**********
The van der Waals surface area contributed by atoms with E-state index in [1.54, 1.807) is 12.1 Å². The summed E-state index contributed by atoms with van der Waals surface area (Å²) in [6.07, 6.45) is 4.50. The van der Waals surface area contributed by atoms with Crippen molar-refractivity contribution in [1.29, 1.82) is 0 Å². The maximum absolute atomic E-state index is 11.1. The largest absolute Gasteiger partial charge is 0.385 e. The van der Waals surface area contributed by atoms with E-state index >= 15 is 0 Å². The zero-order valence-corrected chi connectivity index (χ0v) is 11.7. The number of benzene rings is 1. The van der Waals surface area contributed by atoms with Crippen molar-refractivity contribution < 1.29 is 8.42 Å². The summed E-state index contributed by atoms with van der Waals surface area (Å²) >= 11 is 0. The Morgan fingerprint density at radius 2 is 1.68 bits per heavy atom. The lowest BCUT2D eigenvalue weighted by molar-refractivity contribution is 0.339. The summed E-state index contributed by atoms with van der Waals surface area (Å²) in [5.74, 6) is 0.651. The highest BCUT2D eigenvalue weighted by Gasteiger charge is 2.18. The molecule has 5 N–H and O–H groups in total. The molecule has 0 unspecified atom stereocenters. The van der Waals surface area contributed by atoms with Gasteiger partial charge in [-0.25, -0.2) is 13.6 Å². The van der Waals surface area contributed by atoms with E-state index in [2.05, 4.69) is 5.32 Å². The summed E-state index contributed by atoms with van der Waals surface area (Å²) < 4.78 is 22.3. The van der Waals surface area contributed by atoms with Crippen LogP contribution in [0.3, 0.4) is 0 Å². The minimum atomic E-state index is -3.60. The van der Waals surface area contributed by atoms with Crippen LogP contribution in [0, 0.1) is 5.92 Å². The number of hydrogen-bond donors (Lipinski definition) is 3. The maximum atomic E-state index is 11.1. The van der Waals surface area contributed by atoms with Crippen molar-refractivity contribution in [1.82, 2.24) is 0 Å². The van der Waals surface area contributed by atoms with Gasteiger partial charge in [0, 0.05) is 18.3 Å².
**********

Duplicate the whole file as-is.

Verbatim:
The van der Waals surface area contributed by atoms with E-state index in [1.54, 1.807) is 12.1 Å². The summed E-state index contributed by atoms with van der Waals surface area (Å²) in [6.07, 6.45) is 4.50. The van der Waals surface area contributed by atoms with Crippen molar-refractivity contribution in [1.29, 1.82) is 0 Å². The maximum absolute atomic E-state index is 11.1. The largest absolute Gasteiger partial charge is 0.385 e. The van der Waals surface area contributed by atoms with E-state index >= 15 is 0 Å². The zero-order valence-corrected chi connectivity index (χ0v) is 11.7. The number of benzene rings is 1. The van der Waals surface area contributed by atoms with Crippen molar-refractivity contribution < 1.29 is 8.42 Å². The summed E-state index contributed by atoms with van der Waals surface area (Å²) >= 11 is 0. The Morgan fingerprint density at radius 2 is 1.68 bits per heavy atom. The lowest BCUT2D eigenvalue weighted by molar-refractivity contribution is 0.339. The summed E-state index contributed by atoms with van der Waals surface area (Å²) in [5.74, 6) is 0.651. The highest BCUT2D eigenvalue weighted by Gasteiger charge is 2.18. The molecule has 5 N–H and O–H groups in total. The molecule has 0 unspecified atom stereocenters. The van der Waals surface area contributed by atoms with Gasteiger partial charge in [-0.25, -0.2) is 13.6 Å². The van der Waals surface area contributed by atoms with E-state index in [2.05, 4.69) is 5.32 Å². The summed E-state index contributed by atoms with van der Waals surface area (Å²) < 4.78 is 22.3. The van der Waals surface area contributed by atoms with Crippen LogP contribution in [0.3, 0.4) is 0 Å². The minimum atomic E-state index is -3.60. The van der Waals surface area contributed by atoms with Crippen LogP contribution in [0, 0.1) is 5.92 Å². The number of hydrogen-bond donors (Lipinski definition) is 3. The maximum atomic E-state index is 11.1. The van der Waals surface area contributed by atoms with Crippen molar-refractivity contribution in [1.82, 2.24) is 0 Å². The van der Waals surface area contributed by atoms with Gasteiger partial charge in [0, 0.05) is 18.3 Å².